Volunteer search group is on the look-out for new recruits
A group that helps police track down missing people in Sussex is recruiting new members.
Sussex Search and Rescue (SUSSAR) works on dozens of cases each year, with members giving up their time to scour the area for vulnerable people at all hours.
On New Year’s Eve, volunteers were called out to a missing person at 5pm – and they were still on the job until the early hours.
Nick Rewcastle, secretary of SUSSAR, said: “They were out until after midnight so they saw in the New Year with friends – as we are all friends really.
“We were called out on Christmas Day four or five years ago and it was one of the best turn outs we’ve had.”
When someone goes missing, police contact SUSSAR and a text is sent out to all volunteers to see who can make it. The volunteers work on the ground to assist police, and the first place to look is always the last known location of the missing person.
Sometimes volunteers can be searching for up to nine hours, so they need good-quality and up-to-date kit.
On top of the £20,000-a-year running costs, last year, the charity successfully raised a further £25,000 to replace their old analogue radios to digital ones, and now it is in a position to recruit new volunteers.
Mr Rewcastle said: “We have now got around 60 members and are being equipped with our radios. People really got behind us. We haven’t been able to recruit for six months or so. It does cost money to bring people on board. Training, supplying them with kit, things like that, it does cost money. But we are in a really good place at the moment.”
SUSSAR will hold two recruitment evenings in March. There is space for 24 people across the two sessions, and usually only half of those will train to be a volunteer with the group. Those who want to go ahead and train to be a volunteer are vetted by Sussex Police.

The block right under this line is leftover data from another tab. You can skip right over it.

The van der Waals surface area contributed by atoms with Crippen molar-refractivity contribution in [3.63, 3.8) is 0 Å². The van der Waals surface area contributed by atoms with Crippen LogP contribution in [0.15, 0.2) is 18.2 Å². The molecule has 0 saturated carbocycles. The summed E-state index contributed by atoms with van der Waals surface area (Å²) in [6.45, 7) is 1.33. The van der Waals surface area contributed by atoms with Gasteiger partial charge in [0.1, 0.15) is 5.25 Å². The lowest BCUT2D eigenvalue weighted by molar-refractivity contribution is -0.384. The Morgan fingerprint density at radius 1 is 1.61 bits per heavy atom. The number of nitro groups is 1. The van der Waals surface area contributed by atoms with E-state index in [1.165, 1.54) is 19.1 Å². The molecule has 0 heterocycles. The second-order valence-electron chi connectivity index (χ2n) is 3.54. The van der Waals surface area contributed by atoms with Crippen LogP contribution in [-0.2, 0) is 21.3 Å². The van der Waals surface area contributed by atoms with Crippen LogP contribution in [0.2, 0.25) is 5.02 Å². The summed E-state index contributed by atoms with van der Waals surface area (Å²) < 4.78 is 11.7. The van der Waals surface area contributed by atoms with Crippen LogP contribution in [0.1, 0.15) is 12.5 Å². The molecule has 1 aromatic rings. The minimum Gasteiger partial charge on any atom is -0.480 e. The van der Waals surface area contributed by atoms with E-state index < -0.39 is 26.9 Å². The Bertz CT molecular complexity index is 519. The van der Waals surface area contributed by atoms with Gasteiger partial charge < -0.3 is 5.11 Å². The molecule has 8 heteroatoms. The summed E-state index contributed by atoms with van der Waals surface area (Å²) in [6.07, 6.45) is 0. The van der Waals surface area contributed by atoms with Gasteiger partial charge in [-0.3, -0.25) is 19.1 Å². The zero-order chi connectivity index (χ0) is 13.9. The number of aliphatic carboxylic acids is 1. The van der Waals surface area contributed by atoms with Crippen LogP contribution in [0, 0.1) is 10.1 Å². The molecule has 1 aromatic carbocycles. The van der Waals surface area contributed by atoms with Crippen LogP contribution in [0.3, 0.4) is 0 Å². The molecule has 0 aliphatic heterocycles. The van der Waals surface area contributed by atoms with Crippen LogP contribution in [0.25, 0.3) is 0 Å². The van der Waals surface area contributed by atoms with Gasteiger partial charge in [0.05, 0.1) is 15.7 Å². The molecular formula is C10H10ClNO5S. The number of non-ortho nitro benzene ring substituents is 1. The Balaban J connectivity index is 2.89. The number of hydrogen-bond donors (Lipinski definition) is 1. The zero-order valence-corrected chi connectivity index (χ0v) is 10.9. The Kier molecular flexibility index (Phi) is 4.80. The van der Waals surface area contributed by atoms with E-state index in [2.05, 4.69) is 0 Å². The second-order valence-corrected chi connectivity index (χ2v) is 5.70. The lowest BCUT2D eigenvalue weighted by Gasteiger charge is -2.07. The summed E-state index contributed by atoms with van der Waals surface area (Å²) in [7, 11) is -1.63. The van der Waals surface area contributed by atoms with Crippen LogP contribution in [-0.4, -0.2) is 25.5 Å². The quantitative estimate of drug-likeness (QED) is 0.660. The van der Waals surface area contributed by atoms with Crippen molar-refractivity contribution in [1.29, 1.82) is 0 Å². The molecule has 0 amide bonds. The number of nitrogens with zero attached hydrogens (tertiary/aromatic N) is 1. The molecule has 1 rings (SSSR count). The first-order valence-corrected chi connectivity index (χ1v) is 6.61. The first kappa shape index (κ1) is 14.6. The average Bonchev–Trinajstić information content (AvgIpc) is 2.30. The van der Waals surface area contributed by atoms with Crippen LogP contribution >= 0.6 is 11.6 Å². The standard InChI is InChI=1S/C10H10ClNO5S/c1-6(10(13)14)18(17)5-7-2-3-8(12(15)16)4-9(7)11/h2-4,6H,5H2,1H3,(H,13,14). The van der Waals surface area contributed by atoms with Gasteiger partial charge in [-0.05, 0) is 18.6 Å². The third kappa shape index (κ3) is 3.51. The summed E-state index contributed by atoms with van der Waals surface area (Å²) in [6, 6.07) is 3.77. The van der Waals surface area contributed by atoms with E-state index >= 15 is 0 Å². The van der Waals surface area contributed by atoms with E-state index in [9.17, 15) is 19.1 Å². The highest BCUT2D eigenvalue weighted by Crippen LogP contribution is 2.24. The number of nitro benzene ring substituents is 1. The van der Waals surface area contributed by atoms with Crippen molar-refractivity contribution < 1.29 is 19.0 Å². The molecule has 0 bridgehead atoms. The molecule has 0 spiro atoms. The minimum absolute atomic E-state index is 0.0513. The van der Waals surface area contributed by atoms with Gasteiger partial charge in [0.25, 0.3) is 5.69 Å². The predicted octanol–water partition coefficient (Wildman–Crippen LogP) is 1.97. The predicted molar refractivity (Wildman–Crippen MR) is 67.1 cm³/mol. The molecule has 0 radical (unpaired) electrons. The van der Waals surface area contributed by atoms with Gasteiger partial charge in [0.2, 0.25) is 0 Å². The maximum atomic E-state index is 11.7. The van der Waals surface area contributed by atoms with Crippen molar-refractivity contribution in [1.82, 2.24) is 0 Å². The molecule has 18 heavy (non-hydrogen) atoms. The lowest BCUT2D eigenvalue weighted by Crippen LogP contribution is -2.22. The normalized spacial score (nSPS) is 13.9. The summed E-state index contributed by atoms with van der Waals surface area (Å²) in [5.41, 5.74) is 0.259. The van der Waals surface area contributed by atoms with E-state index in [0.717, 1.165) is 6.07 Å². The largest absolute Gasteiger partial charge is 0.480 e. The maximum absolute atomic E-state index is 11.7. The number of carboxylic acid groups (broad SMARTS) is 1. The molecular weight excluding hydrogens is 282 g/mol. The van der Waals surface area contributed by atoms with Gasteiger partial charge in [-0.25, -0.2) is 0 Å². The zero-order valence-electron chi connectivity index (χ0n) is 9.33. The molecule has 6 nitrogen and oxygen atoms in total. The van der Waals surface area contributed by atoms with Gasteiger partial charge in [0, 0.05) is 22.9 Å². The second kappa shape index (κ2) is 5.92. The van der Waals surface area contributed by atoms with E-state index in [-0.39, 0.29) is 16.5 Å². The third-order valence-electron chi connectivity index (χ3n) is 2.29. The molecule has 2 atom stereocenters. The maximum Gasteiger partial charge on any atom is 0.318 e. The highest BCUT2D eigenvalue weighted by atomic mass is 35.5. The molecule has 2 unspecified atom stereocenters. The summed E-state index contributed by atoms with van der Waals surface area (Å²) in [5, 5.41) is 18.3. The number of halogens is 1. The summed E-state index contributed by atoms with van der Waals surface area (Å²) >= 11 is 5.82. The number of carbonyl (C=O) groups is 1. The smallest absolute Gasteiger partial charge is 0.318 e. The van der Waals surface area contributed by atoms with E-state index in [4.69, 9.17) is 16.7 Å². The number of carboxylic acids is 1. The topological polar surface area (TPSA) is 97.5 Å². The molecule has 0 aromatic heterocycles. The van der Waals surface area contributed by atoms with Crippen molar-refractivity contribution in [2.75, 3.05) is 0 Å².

“They need to show dedication and we need to make sure they are right for us,” said Mr Rewcastle. “We do not want to scare people off, but it involves time, effort and money to join SUSSAR.”
There is a six-month training programme, from March until September, when Mr Rewcastle hopes the charity’s numbers will be over 70. On why people should join, he said: “It is the best thing in the world finding someone who is lost and vulnerable. There is no feeling like it. That is why we want people to come on board and give back to the community, helping those who need it most and their families. Whatever the outcome, we are giving them closure.”
Mr Rewcastle said SUSSAR includes people ‘from all walks of life, from 18 to 65’.
He said: “If you are passionate and you want to help then apply.”
As well as new members, SUSSAR is also looking for a permanent home in Sussex - but it doesn’t have the funds to pay for premises.
Mr Rewcastle said: “We are also currently looking for a base, ideally in central Sussex, where we can store all our fundraising, medical, water team and operational equipment, three vehicles, a boat and trailer, office space as well as facilities for indoor training nights with our 60+ members.”
To find out about recruitment, visit: www.sussar.org
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